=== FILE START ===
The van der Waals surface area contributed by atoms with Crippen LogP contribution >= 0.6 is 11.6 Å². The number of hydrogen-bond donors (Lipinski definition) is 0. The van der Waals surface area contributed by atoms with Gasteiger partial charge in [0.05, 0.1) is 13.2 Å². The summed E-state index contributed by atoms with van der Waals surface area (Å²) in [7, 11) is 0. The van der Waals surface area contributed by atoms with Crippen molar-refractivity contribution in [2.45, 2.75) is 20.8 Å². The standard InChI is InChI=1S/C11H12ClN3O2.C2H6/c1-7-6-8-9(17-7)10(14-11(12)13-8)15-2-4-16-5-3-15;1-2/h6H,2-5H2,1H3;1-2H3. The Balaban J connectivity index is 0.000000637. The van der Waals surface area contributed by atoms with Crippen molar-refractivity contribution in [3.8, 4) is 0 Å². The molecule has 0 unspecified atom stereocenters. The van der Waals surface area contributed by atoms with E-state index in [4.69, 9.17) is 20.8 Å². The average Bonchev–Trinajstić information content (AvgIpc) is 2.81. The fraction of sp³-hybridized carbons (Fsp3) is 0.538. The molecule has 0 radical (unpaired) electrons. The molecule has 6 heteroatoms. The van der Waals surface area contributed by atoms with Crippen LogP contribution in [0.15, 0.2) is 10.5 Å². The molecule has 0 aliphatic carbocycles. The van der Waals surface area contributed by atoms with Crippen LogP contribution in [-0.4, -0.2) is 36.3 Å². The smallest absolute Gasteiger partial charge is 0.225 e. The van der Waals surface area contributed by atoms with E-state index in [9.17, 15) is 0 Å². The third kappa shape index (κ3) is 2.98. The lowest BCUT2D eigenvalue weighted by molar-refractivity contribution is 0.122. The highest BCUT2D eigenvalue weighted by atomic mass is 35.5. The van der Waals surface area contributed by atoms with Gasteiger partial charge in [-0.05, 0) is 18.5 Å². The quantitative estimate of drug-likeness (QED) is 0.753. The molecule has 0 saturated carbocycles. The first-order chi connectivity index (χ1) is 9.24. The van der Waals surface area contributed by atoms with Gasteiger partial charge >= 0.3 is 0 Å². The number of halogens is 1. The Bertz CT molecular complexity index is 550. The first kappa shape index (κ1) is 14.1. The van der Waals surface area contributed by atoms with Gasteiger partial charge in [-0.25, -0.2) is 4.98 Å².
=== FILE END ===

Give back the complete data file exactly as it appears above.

The van der Waals surface area contributed by atoms with Crippen LogP contribution >= 0.6 is 11.6 Å². The number of hydrogen-bond donors (Lipinski definition) is 0. The van der Waals surface area contributed by atoms with Gasteiger partial charge in [0.05, 0.1) is 13.2 Å². The summed E-state index contributed by atoms with van der Waals surface area (Å²) in [7, 11) is 0. The van der Waals surface area contributed by atoms with Crippen molar-refractivity contribution in [2.45, 2.75) is 20.8 Å². The standard InChI is InChI=1S/C11H12ClN3O2.C2H6/c1-7-6-8-9(17-7)10(14-11(12)13-8)15-2-4-16-5-3-15;1-2/h6H,2-5H2,1H3;1-2H3. The Balaban J connectivity index is 0.000000637. The van der Waals surface area contributed by atoms with Crippen molar-refractivity contribution in [3.8, 4) is 0 Å². The molecule has 0 unspecified atom stereocenters. The van der Waals surface area contributed by atoms with E-state index in [4.69, 9.17) is 20.8 Å². The average Bonchev–Trinajstić information content (AvgIpc) is 2.81. The fraction of sp³-hybridized carbons (Fsp3) is 0.538. The molecule has 0 radical (unpaired) electrons. The molecule has 6 heteroatoms. The van der Waals surface area contributed by atoms with Crippen LogP contribution in [0.15, 0.2) is 10.5 Å². The molecule has 0 aliphatic carbocycles. The van der Waals surface area contributed by atoms with Crippen LogP contribution in [-0.4, -0.2) is 36.3 Å². The smallest absolute Gasteiger partial charge is 0.225 e. The van der Waals surface area contributed by atoms with E-state index in [9.17, 15) is 0 Å². The third kappa shape index (κ3) is 2.98. The lowest BCUT2D eigenvalue weighted by molar-refractivity contribution is 0.122. The highest BCUT2D eigenvalue weighted by atomic mass is 35.5. The van der Waals surface area contributed by atoms with Gasteiger partial charge in [-0.05, 0) is 18.5 Å². The quantitative estimate of drug-likeness (QED) is 0.753. The molecule has 0 saturated carbocycles. The first-order chi connectivity index (χ1) is 9.24. The van der Waals surface area contributed by atoms with Gasteiger partial charge >= 0.3 is 0 Å². The number of halogens is 1. The Bertz CT molecular complexity index is 550. The first kappa shape index (κ1) is 14.1. The van der Waals surface area contributed by atoms with Gasteiger partial charge in [-0.25, -0.2) is 4.98 Å².